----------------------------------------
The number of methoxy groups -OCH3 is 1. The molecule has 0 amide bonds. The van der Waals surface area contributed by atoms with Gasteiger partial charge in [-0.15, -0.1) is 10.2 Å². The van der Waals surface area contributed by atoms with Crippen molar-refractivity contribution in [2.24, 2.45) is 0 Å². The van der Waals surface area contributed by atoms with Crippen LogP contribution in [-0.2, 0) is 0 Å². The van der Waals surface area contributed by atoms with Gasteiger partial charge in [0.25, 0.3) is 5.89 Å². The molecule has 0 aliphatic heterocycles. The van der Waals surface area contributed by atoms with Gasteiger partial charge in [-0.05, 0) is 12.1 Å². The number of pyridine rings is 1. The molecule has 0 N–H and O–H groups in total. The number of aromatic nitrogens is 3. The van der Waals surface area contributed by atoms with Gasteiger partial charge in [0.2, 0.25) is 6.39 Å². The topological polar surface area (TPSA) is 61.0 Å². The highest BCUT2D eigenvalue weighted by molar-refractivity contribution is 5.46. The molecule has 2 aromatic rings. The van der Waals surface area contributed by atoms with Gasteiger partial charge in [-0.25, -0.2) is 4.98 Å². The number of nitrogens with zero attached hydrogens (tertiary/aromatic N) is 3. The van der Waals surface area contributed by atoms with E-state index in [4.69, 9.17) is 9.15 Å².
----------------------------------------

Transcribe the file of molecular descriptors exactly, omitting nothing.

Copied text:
The number of methoxy groups -OCH3 is 1. The molecule has 0 amide bonds. The van der Waals surface area contributed by atoms with Gasteiger partial charge in [-0.15, -0.1) is 10.2 Å². The van der Waals surface area contributed by atoms with Crippen molar-refractivity contribution in [2.24, 2.45) is 0 Å². The van der Waals surface area contributed by atoms with Crippen LogP contribution in [-0.2, 0) is 0 Å². The van der Waals surface area contributed by atoms with Gasteiger partial charge in [0.25, 0.3) is 5.89 Å². The molecule has 0 aliphatic heterocycles. The van der Waals surface area contributed by atoms with Gasteiger partial charge in [-0.05, 0) is 12.1 Å². The number of pyridine rings is 1. The molecule has 0 N–H and O–H groups in total. The number of aromatic nitrogens is 3. The van der Waals surface area contributed by atoms with Gasteiger partial charge in [0.2, 0.25) is 6.39 Å². The topological polar surface area (TPSA) is 61.0 Å². The highest BCUT2D eigenvalue weighted by molar-refractivity contribution is 5.46. The molecule has 2 aromatic rings. The van der Waals surface area contributed by atoms with Gasteiger partial charge in [-0.25, -0.2) is 4.98 Å². The number of nitrogens with zero attached hydrogens (tertiary/aromatic N) is 3. The van der Waals surface area contributed by atoms with E-state index in [4.69, 9.17) is 9.15 Å².